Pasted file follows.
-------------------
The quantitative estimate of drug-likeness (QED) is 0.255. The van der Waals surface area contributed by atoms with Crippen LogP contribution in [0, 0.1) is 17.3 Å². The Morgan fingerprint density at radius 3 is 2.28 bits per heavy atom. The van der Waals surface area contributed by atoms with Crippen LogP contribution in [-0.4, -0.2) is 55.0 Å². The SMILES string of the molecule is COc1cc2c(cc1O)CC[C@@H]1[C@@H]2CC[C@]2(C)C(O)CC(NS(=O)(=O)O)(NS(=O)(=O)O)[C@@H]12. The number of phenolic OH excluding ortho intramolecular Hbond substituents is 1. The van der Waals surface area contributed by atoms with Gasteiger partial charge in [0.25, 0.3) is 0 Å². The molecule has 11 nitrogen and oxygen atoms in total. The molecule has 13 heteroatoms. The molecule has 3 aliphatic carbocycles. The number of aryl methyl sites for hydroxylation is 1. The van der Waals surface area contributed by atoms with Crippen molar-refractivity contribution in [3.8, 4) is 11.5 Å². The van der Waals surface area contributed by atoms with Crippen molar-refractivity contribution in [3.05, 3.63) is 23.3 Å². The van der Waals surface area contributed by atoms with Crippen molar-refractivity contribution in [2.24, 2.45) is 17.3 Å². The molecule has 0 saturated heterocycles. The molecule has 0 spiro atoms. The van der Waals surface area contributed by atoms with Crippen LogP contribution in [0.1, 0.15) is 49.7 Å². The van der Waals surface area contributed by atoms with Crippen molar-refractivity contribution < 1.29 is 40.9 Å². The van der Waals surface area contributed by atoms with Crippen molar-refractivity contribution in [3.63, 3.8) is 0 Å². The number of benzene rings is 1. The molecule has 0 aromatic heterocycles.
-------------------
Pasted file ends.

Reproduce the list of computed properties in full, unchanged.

The quantitative estimate of drug-likeness (QED) is 0.255. The van der Waals surface area contributed by atoms with Crippen LogP contribution in [0, 0.1) is 17.3 Å². The Morgan fingerprint density at radius 3 is 2.28 bits per heavy atom. The van der Waals surface area contributed by atoms with Crippen LogP contribution in [-0.4, -0.2) is 55.0 Å². The SMILES string of the molecule is COc1cc2c(cc1O)CC[C@@H]1[C@@H]2CC[C@]2(C)C(O)CC(NS(=O)(=O)O)(NS(=O)(=O)O)[C@@H]12. The number of phenolic OH excluding ortho intramolecular Hbond substituents is 1. The van der Waals surface area contributed by atoms with Gasteiger partial charge in [0.25, 0.3) is 0 Å². The molecule has 11 nitrogen and oxygen atoms in total. The molecule has 13 heteroatoms. The molecule has 3 aliphatic carbocycles. The number of aryl methyl sites for hydroxylation is 1. The van der Waals surface area contributed by atoms with Crippen molar-refractivity contribution in [3.8, 4) is 11.5 Å². The van der Waals surface area contributed by atoms with Crippen molar-refractivity contribution in [3.05, 3.63) is 23.3 Å². The van der Waals surface area contributed by atoms with Crippen molar-refractivity contribution in [2.24, 2.45) is 17.3 Å². The molecule has 0 saturated heterocycles. The molecule has 0 spiro atoms. The van der Waals surface area contributed by atoms with Crippen LogP contribution in [0.1, 0.15) is 49.7 Å². The van der Waals surface area contributed by atoms with Crippen molar-refractivity contribution < 1.29 is 40.9 Å². The van der Waals surface area contributed by atoms with Crippen molar-refractivity contribution in [3.63, 3.8) is 0 Å². The number of benzene rings is 1. The molecule has 0 aromatic heterocycles.